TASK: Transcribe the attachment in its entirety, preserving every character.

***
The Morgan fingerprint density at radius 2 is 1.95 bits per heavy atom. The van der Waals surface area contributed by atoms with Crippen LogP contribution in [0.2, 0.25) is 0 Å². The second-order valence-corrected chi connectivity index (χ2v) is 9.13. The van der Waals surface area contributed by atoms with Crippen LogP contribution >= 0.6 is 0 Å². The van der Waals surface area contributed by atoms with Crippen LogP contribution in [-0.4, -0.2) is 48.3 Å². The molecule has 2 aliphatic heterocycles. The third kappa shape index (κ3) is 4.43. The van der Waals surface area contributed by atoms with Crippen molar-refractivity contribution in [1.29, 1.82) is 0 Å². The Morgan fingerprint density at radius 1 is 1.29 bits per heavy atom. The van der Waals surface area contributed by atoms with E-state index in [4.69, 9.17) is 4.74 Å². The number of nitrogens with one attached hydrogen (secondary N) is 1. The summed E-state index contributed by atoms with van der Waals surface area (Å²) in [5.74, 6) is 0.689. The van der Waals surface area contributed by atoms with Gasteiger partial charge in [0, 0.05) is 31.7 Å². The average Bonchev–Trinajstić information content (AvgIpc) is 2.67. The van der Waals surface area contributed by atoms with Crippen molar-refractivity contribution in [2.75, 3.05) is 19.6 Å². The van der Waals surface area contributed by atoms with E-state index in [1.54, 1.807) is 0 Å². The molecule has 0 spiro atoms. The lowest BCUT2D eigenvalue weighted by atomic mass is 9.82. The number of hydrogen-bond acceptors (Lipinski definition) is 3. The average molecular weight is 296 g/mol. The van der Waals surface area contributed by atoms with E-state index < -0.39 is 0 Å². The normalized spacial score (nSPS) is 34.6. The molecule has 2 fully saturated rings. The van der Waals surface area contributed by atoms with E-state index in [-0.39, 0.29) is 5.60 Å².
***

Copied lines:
The Morgan fingerprint density at radius 2 is 1.95 bits per heavy atom. The van der Waals surface area contributed by atoms with Crippen LogP contribution in [0.2, 0.25) is 0 Å². The second-order valence-corrected chi connectivity index (χ2v) is 9.13. The van der Waals surface area contributed by atoms with Crippen LogP contribution >= 0.6 is 0 Å². The van der Waals surface area contributed by atoms with Crippen LogP contribution in [-0.4, -0.2) is 48.3 Å². The molecule has 2 aliphatic heterocycles. The third kappa shape index (κ3) is 4.43. The van der Waals surface area contributed by atoms with Crippen molar-refractivity contribution in [1.29, 1.82) is 0 Å². The Morgan fingerprint density at radius 1 is 1.29 bits per heavy atom. The van der Waals surface area contributed by atoms with E-state index in [4.69, 9.17) is 4.74 Å². The number of nitrogens with one attached hydrogen (secondary N) is 1. The summed E-state index contributed by atoms with van der Waals surface area (Å²) in [5.74, 6) is 0.689. The van der Waals surface area contributed by atoms with Gasteiger partial charge in [0, 0.05) is 31.7 Å². The average Bonchev–Trinajstić information content (AvgIpc) is 2.67. The van der Waals surface area contributed by atoms with Crippen molar-refractivity contribution in [2.75, 3.05) is 19.6 Å². The van der Waals surface area contributed by atoms with E-state index in [1.54, 1.807) is 0 Å². The molecule has 0 spiro atoms. The lowest BCUT2D eigenvalue weighted by atomic mass is 9.82. The number of hydrogen-bond acceptors (Lipinski definition) is 3. The average molecular weight is 296 g/mol. The van der Waals surface area contributed by atoms with E-state index < -0.39 is 0 Å². The normalized spacial score (nSPS) is 34.6. The molecule has 2 fully saturated rings. The van der Waals surface area contributed by atoms with E-state index in [-0.39, 0.29) is 5.60 Å².